Friday, April 10, 2020

Sushi Ii (Newport Beach, CA)

Sushi Ii
100 West Coast Hwy, Newport Beach, CA 92663
Fri 04/10/2020, 07:00p-08:00p

Sushi Ii Entrance I think one of the strongest facets of the OC dining scene is its array of Japanese eateries, especially when we're talking about high-quality, yet not ridiculously-priced sushi. The latest entrant to that field is Chef Susumu Ii's eponymous Sushi Ii, which opened early this year.

I actually found out about Sushi Ii when I saw it listed on Tock, and after looking into the spot a bit more, immediately put it on my "to-eat" list for Orange County. Unfortunately, COVID-19 struck before I could dine here, but when the restaurant started selling take-out, I decided that I had to pay the place a visit.

About the Chef: Ii Susumu grew up on Okinoerabujima, a small island off the southern tip of Japan that's part of the Amami archipelago. After graduating from Okinoerabu High School in 1977, he moved to Matsubara in Osaka Prefecture and attended Hannan University, where he majored in economics. During his time at college, he apprenticed at local restaurants specializing in Japanese cuisine and sushi, and quickly fell in love with the craft. Ii completed his studies in 1981, and eventually decided to move to the United States.

Now residing in Los Angeles, he started out working under Sakae Shibutani at Shibucho. With this experience under his belt, Ii and his wife Keiko opened Kasen in Fountain Valley in October 1990. Things went smoothly until April 2009, when the couple went back to Japan to care for the Chef's sick parents. Their restaurant then turned into the short-lived Sushi Cocoro, but reverted back to Kasen when they returned in February 2010. The Iis ended up shuttering Kasen for good in the middle of 2017, and the place is now a fusion-y spot called Satoshi Sushi.

However, the next chapter of the Chef's career was soon underway, as he quickly found a group of investors to fund his next restaurant, which would be a much higher-end endeavor. Sushi Ii thus debuted to little fanfare in mid-February, located on the second floor of the new-ish Mariner's Pointe development on PCH. Also involved in this project is GM Natsuko Travioli, a former PIMCO employee who's also a co-founder of the Temakira hand roll micro-chain.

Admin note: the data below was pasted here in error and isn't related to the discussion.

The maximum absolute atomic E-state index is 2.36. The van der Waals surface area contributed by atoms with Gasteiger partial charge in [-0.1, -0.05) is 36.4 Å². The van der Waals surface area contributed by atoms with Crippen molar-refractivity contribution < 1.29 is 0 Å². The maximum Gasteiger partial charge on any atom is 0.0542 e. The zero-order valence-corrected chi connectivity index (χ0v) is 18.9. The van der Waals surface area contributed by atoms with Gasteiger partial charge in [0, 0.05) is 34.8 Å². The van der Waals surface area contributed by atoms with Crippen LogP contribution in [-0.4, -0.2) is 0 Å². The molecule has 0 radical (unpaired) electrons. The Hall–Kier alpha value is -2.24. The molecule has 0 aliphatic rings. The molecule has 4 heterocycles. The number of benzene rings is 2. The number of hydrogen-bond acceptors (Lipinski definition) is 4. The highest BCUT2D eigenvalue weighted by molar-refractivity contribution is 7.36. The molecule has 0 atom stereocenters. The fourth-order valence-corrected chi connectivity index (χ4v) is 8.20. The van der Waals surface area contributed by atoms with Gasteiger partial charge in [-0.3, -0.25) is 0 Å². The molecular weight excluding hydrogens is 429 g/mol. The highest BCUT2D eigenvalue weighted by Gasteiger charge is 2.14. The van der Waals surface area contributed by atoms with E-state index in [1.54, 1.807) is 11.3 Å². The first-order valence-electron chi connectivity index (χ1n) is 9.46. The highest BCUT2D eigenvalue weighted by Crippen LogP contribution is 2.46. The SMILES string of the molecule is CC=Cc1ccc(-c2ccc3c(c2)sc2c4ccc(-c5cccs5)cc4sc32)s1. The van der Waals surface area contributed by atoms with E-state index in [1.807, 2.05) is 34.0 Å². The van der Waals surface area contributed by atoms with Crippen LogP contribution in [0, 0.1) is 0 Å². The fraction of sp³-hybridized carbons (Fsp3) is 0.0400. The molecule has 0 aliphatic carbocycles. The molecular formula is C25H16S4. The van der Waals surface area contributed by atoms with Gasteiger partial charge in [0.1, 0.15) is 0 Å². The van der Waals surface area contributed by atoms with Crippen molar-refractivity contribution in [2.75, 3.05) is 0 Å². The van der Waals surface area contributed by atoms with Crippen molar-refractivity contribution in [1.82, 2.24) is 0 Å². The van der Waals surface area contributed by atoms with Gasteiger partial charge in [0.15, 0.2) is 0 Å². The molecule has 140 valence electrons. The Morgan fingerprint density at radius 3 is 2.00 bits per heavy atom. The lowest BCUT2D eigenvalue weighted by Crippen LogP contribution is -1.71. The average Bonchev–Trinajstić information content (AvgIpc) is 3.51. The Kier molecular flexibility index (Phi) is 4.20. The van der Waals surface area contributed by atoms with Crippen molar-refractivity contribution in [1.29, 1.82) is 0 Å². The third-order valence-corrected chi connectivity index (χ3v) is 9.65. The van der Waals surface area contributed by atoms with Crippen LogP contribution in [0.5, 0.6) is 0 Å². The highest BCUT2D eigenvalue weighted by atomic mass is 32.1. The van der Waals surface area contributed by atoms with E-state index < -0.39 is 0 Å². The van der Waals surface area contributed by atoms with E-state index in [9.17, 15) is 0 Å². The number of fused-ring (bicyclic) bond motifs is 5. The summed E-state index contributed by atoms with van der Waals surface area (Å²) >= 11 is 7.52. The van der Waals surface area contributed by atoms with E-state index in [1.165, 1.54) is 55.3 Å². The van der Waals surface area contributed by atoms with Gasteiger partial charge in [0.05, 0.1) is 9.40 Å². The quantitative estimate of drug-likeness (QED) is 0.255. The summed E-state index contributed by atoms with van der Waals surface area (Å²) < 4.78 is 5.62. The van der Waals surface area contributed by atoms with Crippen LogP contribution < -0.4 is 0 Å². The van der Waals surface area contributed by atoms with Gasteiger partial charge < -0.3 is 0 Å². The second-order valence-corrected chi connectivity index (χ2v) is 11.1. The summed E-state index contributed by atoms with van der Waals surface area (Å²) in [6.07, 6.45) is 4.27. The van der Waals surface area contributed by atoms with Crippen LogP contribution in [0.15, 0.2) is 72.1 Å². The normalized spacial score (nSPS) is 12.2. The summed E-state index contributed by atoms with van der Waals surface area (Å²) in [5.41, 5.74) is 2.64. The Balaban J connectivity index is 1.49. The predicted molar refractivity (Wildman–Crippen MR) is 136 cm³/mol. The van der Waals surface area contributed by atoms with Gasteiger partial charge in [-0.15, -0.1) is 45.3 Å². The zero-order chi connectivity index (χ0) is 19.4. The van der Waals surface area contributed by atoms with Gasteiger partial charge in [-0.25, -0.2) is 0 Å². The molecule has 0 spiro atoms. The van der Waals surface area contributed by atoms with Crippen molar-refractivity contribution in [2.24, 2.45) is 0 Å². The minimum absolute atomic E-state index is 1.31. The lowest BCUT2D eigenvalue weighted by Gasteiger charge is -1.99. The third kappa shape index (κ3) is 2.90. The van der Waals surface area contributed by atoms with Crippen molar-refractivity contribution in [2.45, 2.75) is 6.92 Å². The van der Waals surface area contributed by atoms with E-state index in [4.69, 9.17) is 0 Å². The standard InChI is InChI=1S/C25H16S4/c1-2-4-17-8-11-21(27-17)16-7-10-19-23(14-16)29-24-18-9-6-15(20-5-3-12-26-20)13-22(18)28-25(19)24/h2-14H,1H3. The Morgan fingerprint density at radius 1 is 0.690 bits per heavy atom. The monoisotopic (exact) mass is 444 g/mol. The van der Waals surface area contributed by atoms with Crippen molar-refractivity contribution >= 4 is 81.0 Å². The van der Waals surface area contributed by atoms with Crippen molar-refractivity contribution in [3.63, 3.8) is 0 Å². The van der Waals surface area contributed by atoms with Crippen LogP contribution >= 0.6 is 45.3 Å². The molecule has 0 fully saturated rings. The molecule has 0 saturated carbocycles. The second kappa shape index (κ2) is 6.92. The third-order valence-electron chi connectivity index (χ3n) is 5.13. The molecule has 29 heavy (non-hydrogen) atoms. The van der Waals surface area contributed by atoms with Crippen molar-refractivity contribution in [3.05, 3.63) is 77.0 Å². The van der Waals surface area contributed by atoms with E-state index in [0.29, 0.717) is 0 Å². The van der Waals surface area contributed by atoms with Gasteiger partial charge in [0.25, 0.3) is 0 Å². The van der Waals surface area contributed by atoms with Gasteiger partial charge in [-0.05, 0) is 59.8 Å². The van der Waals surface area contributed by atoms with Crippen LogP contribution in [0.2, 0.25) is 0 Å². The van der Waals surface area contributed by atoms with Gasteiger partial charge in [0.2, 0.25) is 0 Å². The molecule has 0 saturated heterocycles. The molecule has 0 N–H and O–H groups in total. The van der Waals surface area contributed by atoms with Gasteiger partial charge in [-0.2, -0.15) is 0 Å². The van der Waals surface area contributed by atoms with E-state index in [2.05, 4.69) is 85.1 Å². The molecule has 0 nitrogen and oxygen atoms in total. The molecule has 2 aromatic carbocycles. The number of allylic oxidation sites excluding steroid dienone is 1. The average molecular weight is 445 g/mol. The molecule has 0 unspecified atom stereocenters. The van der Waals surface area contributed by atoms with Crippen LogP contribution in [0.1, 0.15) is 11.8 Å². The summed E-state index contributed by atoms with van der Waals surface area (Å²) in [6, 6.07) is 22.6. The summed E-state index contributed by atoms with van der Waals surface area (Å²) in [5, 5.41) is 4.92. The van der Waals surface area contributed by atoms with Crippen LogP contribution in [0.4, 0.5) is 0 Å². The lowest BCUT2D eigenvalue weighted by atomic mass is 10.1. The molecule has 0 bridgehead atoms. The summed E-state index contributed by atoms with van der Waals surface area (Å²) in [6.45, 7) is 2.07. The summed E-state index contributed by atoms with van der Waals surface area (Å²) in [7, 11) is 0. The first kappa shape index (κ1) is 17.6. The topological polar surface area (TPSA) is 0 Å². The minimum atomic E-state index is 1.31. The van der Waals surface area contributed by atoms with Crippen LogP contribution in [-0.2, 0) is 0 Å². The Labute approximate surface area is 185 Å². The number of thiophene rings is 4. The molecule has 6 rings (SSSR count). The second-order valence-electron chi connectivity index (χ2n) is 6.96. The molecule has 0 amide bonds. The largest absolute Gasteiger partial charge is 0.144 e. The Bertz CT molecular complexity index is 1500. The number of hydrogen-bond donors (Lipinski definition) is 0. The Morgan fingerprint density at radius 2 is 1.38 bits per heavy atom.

Sushi Ii Omakase Takeout (Unopened)
Sushi Ii Omakase Takeout (With Plastic Covering)
Sushi Ii Omakase Takeout (Uncovered)
Sushi Ii Omakase Takeout (Overhead)
Sushi Ii is normally an omakase-only spot with prices ranging from $60 to $120 at lunch and $120 to $200 at dinner. That's obviously no longer happening, and the restaurant has switched over to offering more casual options like chirashi, box sushi (a specialty of the Osaka region, where the Chef trained), and rolls. However, Ii-san will also make sets of nigiri for you at price points of $60 and $90 (we went with the latter). Just give him a couple days advance notice.

1: Otoro
I ate the sushi in the order presented in the box, and thus started with the bluefin toro, which was exactly what I wanted from the cut: super melty, super fatty, and loaded with a deft mix of sweetness and umami, the rice and wasabi making themselves known on the back end for balance. A strong start.

Hirame no Kobujime
2: Hirame no Kobujime
Though Ii-san generally uses sea bream for his kobujime (kelp curing), he went with halibut this evening. The fish had this almost "sticky" consistency that I enjoyed, and really took on the complexity and savor of the kombu, while wasabi served as a fitting accent piece. I'd say that the Chef's warm-ish rice was especially apparent in this bite.

3: Kohada
Gizzard shad displayed a great back-and-forth between sweetness and salinity, and was on point texturally as well.

4: Kasugo
I was happy to see baby sea bream on the menu tonight, since the fish symbolizes the beginning of spring. I got the sweet-sour nature of the battera kombu (that thin layer on top, a.k.a. shiroita kombu) right up front, and this led to a mix of brine and umami and wasabi that definitely satisfied. In addition, I was a big fan of the fish's uncommonly meaty texture.

5: Sawara